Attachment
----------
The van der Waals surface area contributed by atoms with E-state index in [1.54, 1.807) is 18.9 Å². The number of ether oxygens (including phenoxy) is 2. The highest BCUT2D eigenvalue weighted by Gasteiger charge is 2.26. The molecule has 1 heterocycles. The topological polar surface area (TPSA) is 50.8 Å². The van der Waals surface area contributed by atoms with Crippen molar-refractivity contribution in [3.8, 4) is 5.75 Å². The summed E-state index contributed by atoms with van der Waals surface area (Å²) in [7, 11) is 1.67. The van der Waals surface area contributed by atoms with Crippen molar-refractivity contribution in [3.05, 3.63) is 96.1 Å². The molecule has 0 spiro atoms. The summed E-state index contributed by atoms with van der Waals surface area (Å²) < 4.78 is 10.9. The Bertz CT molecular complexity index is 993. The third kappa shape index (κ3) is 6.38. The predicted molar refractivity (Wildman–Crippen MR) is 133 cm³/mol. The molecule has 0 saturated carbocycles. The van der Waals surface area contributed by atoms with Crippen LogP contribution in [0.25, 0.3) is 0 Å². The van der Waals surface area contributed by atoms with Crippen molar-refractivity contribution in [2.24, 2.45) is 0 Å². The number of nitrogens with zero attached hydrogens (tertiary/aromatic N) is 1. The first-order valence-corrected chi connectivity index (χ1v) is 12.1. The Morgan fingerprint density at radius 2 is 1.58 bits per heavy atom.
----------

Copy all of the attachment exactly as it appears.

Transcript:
The van der Waals surface area contributed by atoms with E-state index in [1.54, 1.807) is 18.9 Å². The number of ether oxygens (including phenoxy) is 2. The highest BCUT2D eigenvalue weighted by Gasteiger charge is 2.26. The molecule has 1 heterocycles. The topological polar surface area (TPSA) is 50.8 Å². The van der Waals surface area contributed by atoms with Crippen molar-refractivity contribution in [3.8, 4) is 5.75 Å². The summed E-state index contributed by atoms with van der Waals surface area (Å²) in [7, 11) is 1.67. The van der Waals surface area contributed by atoms with Crippen molar-refractivity contribution in [3.05, 3.63) is 96.1 Å². The molecule has 0 spiro atoms. The summed E-state index contributed by atoms with van der Waals surface area (Å²) < 4.78 is 10.9. The Bertz CT molecular complexity index is 993. The third kappa shape index (κ3) is 6.38. The predicted molar refractivity (Wildman–Crippen MR) is 133 cm³/mol. The molecule has 0 saturated carbocycles. The van der Waals surface area contributed by atoms with Crippen LogP contribution in [0.25, 0.3) is 0 Å². The van der Waals surface area contributed by atoms with Crippen molar-refractivity contribution in [2.24, 2.45) is 0 Å². The number of nitrogens with zero attached hydrogens (tertiary/aromatic N) is 1. The first-order valence-corrected chi connectivity index (χ1v) is 12.1. The Morgan fingerprint density at radius 2 is 1.58 bits per heavy atom.